MITCHELL: I am fond of my fellow freshman Val Demings. Unfortunately, I think in her role within the Democratic Caucus - the conference - she's talking to party line.

CORNISH: Republican Congressman Paul Mitchell, needless to say, had a very different take, and he's taken a different approach to the debate on health care. Unlike Demings in Florida, he has not held town hall meetings in Michigan, opting instead for a tele-town hall and smaller, more intimate constituent meetings.

MITCHELL: In the campaign, I did over 700 events around the district, different sizes ranging from mid-teens to several hundred, met thousands of voters as we went through the campaign process. When I was in the district last week, I had to go through a number of meetings we had. Educators that were representing Michigan Education Association - there were folks that wanted to talk about Medicare Advantage. Others wanted to talk about Alzheimer's and the issues there.

CORNISH: So there are formal sit downs that you had.

MITCHELL: Absolutely. And the entire time I ran, I never had what some people call a town hall. We've seen nationally - and you've seen it - that these town halls that they're referring to most - not all, but most - devolve to yelling, screaming and waving signs. It's having a circus, and I'm not going to participate in a circus.

CORNISH: But if you're not in a special interest group, how do they get on Congressman Mitchell's calendar?

MITCHELL: Audie, the Education Association isn't a special interest group. They're teachers in the district. There - there's groups for everything to help people communicate. And calling them special interest groups is kind of this cabal - doesn't accurately reflect the township supervisor and a bunch of firefighters.

So they can talk if they want. We've done 5,000 - over 5,000 responses to letters and emails. I think 500 phone calls were returned. I've returned a bunch of them myself. So they get communication. The demand is, quote, "public town hall," which is, we want our media minute. They can have whatever media time they want. Do that on their own.

CORNISH: The last time we spoke, people were just gearing up on the repeal effort, and now they're on the - basically the replacement effort - right? - like, figuring out a draft, figuring out the details of what they want. Now, that first draft that came out of the House got really mixed reviews, and there were Republicans who said, look; this tax credit plan you have to replace the Obamacare subsidies - it's another entitlement program. And you have others who said, you know, this attempt to preserve some things and add new things - it's going to look like Obamacare lite. What's your response to that?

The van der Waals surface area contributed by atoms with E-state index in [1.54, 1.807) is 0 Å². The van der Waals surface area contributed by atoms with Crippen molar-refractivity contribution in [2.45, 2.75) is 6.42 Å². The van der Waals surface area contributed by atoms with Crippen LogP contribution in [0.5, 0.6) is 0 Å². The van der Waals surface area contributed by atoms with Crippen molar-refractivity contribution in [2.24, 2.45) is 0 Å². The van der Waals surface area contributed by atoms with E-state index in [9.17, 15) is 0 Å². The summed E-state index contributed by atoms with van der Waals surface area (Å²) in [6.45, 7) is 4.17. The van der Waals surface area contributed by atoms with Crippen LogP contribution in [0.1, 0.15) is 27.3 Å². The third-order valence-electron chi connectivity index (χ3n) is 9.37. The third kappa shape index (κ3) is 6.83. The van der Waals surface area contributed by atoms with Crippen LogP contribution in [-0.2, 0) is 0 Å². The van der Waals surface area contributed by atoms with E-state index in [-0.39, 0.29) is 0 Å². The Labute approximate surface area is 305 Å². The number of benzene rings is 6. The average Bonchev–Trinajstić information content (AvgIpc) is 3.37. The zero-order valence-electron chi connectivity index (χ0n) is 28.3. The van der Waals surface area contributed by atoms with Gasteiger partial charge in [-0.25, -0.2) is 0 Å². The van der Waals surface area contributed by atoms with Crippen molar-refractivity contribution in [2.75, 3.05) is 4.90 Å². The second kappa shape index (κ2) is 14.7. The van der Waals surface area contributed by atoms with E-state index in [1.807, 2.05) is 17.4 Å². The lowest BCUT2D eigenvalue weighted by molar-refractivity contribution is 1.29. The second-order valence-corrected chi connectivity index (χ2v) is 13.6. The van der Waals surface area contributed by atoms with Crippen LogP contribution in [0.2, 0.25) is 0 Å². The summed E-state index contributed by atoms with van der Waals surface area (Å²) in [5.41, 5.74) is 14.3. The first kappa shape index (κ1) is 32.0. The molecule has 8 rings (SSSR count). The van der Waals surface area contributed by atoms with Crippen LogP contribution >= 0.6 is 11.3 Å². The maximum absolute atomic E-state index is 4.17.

MITCHELL: Well, I think my response to that is the president spoke about what he expects on health care on the repeal and replacement of Obamacare as was referred to very clearly on Tuesday night. Next week sometime I guess is - we're - based on that feedback I have, we're going to start to roll out the actual bills through the next stage in a multi-stage effort to repealing and replacing the Affordable Care Act.

There's not going to be competing versions. There's going to be a version of the bill. And there's going to be plenty of time over God knows how long around here to have a bunch of policy entrepreneurs that wish to have their version of what they think is perfect. We can't let someone's personal version of perfect get in the way of accomplishing something.

CORNISH: You know, unlike our freshman Democrat who's dealing with being in the party that's out of power, you're in the position of seeing what it's like to be the party in power but not in agreement. What's frustrating about that?

MITCHELL: I don't know if the party's not in agreement. I think just people have perspectives. They express their perspectives. Things coalesce down to, what are we going to do? And then we vote.

CORNISH: That was Representative Paul Mitchell of Michigan and Representative Val Demings of Florida. We'll catch up with them throughout this, their first term in Congress.

(SOUNDBITE OF JUNGLE SONG, "BUSY EARNIN'") Transcript provided by NPR, Copyright NPR.